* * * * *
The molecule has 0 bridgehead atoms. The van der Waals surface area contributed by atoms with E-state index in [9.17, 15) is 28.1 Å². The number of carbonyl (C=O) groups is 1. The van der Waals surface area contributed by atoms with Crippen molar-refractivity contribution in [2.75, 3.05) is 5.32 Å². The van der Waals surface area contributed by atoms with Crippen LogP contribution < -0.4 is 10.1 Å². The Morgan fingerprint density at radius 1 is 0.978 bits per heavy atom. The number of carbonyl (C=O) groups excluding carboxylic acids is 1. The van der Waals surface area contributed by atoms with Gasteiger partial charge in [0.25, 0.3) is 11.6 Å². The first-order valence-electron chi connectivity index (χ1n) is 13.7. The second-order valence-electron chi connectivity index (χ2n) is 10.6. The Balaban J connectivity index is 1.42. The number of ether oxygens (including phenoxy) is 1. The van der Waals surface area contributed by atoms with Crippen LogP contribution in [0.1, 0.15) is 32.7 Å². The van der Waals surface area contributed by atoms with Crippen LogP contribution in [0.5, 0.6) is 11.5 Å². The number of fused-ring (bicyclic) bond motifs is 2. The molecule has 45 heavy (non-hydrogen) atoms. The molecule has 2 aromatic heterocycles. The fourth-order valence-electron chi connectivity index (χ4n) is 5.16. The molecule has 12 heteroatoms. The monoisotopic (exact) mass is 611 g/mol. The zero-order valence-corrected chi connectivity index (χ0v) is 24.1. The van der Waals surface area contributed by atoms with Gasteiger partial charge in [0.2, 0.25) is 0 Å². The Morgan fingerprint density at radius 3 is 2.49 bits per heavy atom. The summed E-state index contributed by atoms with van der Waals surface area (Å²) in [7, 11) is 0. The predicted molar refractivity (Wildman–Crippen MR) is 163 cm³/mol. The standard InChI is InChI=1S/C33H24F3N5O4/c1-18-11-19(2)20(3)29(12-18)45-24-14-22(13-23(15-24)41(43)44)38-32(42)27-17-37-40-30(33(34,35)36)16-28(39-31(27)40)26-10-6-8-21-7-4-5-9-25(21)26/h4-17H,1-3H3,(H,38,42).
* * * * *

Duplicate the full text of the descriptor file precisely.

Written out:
The molecule has 0 bridgehead atoms. The van der Waals surface area contributed by atoms with E-state index in [9.17, 15) is 28.1 Å². The number of carbonyl (C=O) groups is 1. The van der Waals surface area contributed by atoms with Crippen molar-refractivity contribution in [2.75, 3.05) is 5.32 Å². The van der Waals surface area contributed by atoms with Crippen LogP contribution < -0.4 is 10.1 Å². The Morgan fingerprint density at radius 1 is 0.978 bits per heavy atom. The number of carbonyl (C=O) groups excluding carboxylic acids is 1. The van der Waals surface area contributed by atoms with Gasteiger partial charge in [0.25, 0.3) is 11.6 Å². The first-order valence-electron chi connectivity index (χ1n) is 13.7. The second-order valence-electron chi connectivity index (χ2n) is 10.6. The Balaban J connectivity index is 1.42. The number of ether oxygens (including phenoxy) is 1. The van der Waals surface area contributed by atoms with Crippen LogP contribution in [0.1, 0.15) is 32.7 Å². The van der Waals surface area contributed by atoms with Crippen LogP contribution in [0.5, 0.6) is 11.5 Å². The number of fused-ring (bicyclic) bond motifs is 2. The molecule has 45 heavy (non-hydrogen) atoms. The molecule has 2 aromatic heterocycles. The fourth-order valence-electron chi connectivity index (χ4n) is 5.16. The molecule has 12 heteroatoms. The monoisotopic (exact) mass is 611 g/mol. The zero-order valence-corrected chi connectivity index (χ0v) is 24.1. The van der Waals surface area contributed by atoms with Gasteiger partial charge in [0.2, 0.25) is 0 Å². The Morgan fingerprint density at radius 3 is 2.49 bits per heavy atom. The summed E-state index contributed by atoms with van der Waals surface area (Å²) in [7, 11) is 0. The predicted molar refractivity (Wildman–Crippen MR) is 163 cm³/mol. The standard InChI is InChI=1S/C33H24F3N5O4/c1-18-11-19(2)20(3)29(12-18)45-24-14-22(13-23(15-24)41(43)44)38-32(42)27-17-37-40-30(33(34,35)36)16-28(39-31(27)40)26-10-6-8-21-7-4-5-9-25(21)26/h4-17H,1-3H3,(H,38,42).